Noting what visitors appear at a bird feeder in winter can provide some revealing information on the status of the local populations of the feathered creatures hardy enough to remain in the Adirondacks after cold weather becomes established. Aside from the regular flocks of black-capped chickadees, a pair or two of red-breasted nuthatches and blue jays, there may be juncos, redpolls, evening grosbeaks, pine siskins, purple finches and other closely related seed eaters.
This year, at least around my house in Saranac Lake, there has been a healthy number of American goldfinches, which is not surprising considering this past summer’s weather. From mid May through the first week in July, record setting rains soaked the region, and cool temperatures made conditions difficult for birds attempting to incubate eggs and care for a nest full of recently hatched offspring. However, after the 4th of July, the weather improved substantially. Bright skies, warm temperatures and moist soil created ideal growing conditions for plants, which was noted by people who attempted to keep their lawn properly mowed, individuals who maintained flower and vegetable gardens, and those souls that enjoyed harvesting our crops of wild berries. » Continue Reading.
The powdery layer of snow covering the forest floor across the Adirondacks is still too thin in many areas for back country skiing and snowshoeing; however, several inches of fluff is ideal for noting the tracks of wildlife. Among the most common of mammals that populate the Park is a miniature predator, whose tracks typically appear from beneath an old stump, a rotted log, a surface boulder or a pile of brush and zigzag in an erratic pattern for roughly a dozen feet before disappearing under some other chunk of debris.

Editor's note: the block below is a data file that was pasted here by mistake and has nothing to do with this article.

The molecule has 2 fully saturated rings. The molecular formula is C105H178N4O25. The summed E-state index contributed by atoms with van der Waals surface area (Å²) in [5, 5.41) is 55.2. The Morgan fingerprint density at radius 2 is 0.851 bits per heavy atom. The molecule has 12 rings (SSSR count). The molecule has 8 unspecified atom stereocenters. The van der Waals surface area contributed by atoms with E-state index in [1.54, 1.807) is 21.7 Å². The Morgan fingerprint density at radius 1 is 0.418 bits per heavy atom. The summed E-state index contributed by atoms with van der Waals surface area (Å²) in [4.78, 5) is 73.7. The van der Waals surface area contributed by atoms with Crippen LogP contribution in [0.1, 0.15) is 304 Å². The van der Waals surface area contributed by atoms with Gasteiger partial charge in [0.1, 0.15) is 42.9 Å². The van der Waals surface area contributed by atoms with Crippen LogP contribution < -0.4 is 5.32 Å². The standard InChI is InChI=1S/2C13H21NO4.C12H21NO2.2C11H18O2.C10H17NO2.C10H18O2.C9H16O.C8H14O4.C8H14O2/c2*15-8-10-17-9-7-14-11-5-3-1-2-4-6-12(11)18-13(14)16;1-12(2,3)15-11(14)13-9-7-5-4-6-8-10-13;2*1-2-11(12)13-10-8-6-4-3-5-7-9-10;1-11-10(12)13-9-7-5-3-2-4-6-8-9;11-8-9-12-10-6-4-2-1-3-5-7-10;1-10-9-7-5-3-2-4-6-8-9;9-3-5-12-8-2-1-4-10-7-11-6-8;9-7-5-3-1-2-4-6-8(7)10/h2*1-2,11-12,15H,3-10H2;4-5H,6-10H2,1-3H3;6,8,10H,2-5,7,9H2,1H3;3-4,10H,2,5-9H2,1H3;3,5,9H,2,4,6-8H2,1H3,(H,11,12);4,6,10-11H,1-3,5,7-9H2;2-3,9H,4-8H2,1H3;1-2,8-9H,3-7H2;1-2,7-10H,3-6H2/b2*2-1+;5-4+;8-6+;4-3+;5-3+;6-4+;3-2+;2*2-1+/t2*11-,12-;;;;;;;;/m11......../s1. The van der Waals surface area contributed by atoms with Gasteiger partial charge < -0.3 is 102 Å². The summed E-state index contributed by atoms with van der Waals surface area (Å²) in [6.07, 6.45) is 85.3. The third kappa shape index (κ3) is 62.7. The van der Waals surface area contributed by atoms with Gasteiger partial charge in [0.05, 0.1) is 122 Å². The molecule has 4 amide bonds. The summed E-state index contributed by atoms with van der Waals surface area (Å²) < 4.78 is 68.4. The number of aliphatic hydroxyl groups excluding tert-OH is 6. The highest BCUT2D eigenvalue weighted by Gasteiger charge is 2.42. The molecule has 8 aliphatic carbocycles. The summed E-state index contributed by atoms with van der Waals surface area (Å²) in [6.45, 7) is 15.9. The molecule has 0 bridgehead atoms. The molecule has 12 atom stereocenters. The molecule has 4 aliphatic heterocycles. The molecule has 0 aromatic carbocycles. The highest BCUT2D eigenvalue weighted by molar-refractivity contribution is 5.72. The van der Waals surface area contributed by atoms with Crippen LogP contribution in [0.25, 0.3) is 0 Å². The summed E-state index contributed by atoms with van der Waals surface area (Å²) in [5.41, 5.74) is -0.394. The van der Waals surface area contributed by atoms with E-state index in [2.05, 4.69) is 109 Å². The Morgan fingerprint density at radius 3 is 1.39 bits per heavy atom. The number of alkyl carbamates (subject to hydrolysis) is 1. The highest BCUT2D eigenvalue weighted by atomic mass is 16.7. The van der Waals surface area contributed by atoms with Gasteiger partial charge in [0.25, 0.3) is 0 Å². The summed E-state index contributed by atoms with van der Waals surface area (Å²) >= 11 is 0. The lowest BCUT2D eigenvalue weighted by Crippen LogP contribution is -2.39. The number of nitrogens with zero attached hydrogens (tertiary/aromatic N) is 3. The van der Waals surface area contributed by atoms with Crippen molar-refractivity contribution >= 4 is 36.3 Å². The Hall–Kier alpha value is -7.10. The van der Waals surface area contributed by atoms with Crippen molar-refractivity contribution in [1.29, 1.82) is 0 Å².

In our mixed forests and woodland edges, the short-tailed shrew is a prolific, but rarely seen, member of the wildlife community, yet its abundance becomes evident by the presence of its tracks in the snow, especially in late autumn and early winter before an increased snow depth reduces this creature’s visits to the surface. » Continue Reading.
The arrival of weather with temperatures favorable for snowmaking, blustery northwest winds, and damp, unstable air that produces periodic bouts of flurries forces many forms of wildlife into a less active routine and causes them to spend more time in some type of shelter. As the length of their daily confinement to a nest or den increases, there is an expansion of the population of tiny organisms that make their home on the skin of many forms of wildlife.
While vast stretches of wilderness serve the ecological needs of numerous warm-blooded animals, the microenvironment that exists at the very base of a mammal’s dense coat of fur provides countless invertebrates with the space they need in which to carry out their life cycle. » Continue Reading.